Story-day is for cultural exploration, puraanas and parables and finding out about leading lights in spiritual philosophy.
Some folk wonder at the point of contemplation. There can be a tendency to think that those who favour the contemplative life are, in fact, lazy, or avoiding life in some way. Those who have a strong drive to be active (rajas), struggle to appreciate the activity within contemplation (sattva); those who are genuinely of a lazy temperament (tamas) also struggle in the contemplative life, for they discover there is work to do after all!
Within every philosophical discipline, secular or religious, there are a few folk who can genuinely apply themselves in the purely contemplative activity. Withdrawal is required. Those who are this way in the academic world are often accused of sitting 'in ivory towers'. Perhaps. However, many of the great understandings and advancements for society come from those very towers! Some religious structures do not encourage (or actively discourage) monasticism, but will still have their advanced scholars who need to contemplate and eulogise upon the words of their scriptures and teachings and make sense of them for the rest of society. Those who follow the inner urge to understand more deeply, to see more keenly, and to connect more profoundly with the meaning of life are said, in Sanskrit, to be of Brahmin temperament. This applies to everyone in the world who leans towards the academic and contemplative… not just in India and not according to family lines. It is a great injustice that the description of personality types, abilities and talents became so mutated and abused within India's history. We will look at 'varna' more closely in due course. What it is important to understand today, is that we all have to find the key talent we have and work that to the very best of our ability, for it is given to us to play our part in society. If we are good strategists and organisers, then let us be the soldiers and managers of the world (Kshatriya); if we see the beauty or the sorrow and can express that in words or pictures or other creative way, we can aid others' healing (sub-Brahmin); perhaps we are good at production (farming or manufacture) and sales - very necessary in society (Vaishya); or we may even find that we are excellent at the tasks of life which are avoided by others - the cleaning, the labouring… (Shudra). In Western society, the lines are a little more blurred; sometimes we have to be all these things in one person - but few can truly be so.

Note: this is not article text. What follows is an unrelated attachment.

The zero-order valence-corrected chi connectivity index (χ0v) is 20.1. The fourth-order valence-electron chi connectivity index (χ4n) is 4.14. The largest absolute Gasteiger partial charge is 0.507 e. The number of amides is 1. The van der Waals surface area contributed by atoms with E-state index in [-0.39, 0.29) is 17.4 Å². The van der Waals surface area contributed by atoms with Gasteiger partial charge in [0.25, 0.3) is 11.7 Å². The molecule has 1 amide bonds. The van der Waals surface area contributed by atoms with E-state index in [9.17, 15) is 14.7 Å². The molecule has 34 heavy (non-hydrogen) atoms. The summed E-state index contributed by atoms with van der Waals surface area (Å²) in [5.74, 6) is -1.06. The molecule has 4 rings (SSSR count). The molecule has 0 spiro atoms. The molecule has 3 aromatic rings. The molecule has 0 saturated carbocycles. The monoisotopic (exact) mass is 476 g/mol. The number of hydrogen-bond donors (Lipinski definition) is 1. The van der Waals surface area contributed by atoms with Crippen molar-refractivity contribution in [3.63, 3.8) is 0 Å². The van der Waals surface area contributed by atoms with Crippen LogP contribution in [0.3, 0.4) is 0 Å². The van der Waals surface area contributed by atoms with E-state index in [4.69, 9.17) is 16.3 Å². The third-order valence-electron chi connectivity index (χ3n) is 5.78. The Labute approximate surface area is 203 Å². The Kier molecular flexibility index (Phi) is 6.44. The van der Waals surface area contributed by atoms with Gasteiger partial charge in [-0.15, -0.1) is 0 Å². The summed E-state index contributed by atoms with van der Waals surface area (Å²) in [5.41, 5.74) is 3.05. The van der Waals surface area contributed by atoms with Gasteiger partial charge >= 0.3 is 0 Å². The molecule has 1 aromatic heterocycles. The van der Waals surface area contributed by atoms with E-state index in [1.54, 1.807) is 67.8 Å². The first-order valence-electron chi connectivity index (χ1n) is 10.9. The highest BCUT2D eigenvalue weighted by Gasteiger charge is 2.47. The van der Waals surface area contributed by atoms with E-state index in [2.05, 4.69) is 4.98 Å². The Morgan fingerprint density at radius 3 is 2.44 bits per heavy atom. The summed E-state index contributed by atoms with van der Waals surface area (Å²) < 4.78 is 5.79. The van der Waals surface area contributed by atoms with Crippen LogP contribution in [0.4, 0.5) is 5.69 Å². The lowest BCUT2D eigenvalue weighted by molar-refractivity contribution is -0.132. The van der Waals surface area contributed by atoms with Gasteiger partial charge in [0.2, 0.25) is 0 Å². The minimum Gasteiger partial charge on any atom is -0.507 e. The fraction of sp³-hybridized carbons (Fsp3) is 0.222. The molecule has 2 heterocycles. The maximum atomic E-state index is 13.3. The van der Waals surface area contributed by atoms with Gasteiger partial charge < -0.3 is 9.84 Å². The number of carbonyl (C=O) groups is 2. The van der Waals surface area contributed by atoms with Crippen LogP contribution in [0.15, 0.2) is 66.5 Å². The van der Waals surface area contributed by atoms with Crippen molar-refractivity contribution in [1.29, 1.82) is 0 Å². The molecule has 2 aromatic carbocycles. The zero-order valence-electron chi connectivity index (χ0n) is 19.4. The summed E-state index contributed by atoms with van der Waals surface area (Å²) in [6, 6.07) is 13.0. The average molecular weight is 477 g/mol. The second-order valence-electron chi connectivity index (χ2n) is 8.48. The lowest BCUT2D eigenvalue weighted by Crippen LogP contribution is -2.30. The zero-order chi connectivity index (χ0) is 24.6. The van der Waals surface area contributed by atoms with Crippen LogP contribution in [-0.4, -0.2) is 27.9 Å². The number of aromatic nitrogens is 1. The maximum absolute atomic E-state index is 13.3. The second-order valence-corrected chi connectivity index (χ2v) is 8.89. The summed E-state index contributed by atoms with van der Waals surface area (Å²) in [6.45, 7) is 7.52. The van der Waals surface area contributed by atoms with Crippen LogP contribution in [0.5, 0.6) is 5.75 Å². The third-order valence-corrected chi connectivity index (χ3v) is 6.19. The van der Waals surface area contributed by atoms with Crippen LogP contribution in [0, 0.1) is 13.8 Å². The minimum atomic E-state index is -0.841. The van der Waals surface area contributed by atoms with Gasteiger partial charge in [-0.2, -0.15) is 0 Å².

Everything that we do, done with conscious awareness and capital 'ell' Love in the heart and mind, contributes to the positive energy of the community. This includes those who withdraw and contemplate on the higher values and the nature of 'God'. Almost without exception, if asked, every successful sadhu, bhikku or monk who takes up the monastic path will say that the life came to them - that there is a sense of being taken there rather than actively making the choice to enter such a life. Being in it, however, they immerse themselves completely, surrendered to the will of a power mysterious. They are not running from, but running to something.
Here is a short film about such a group.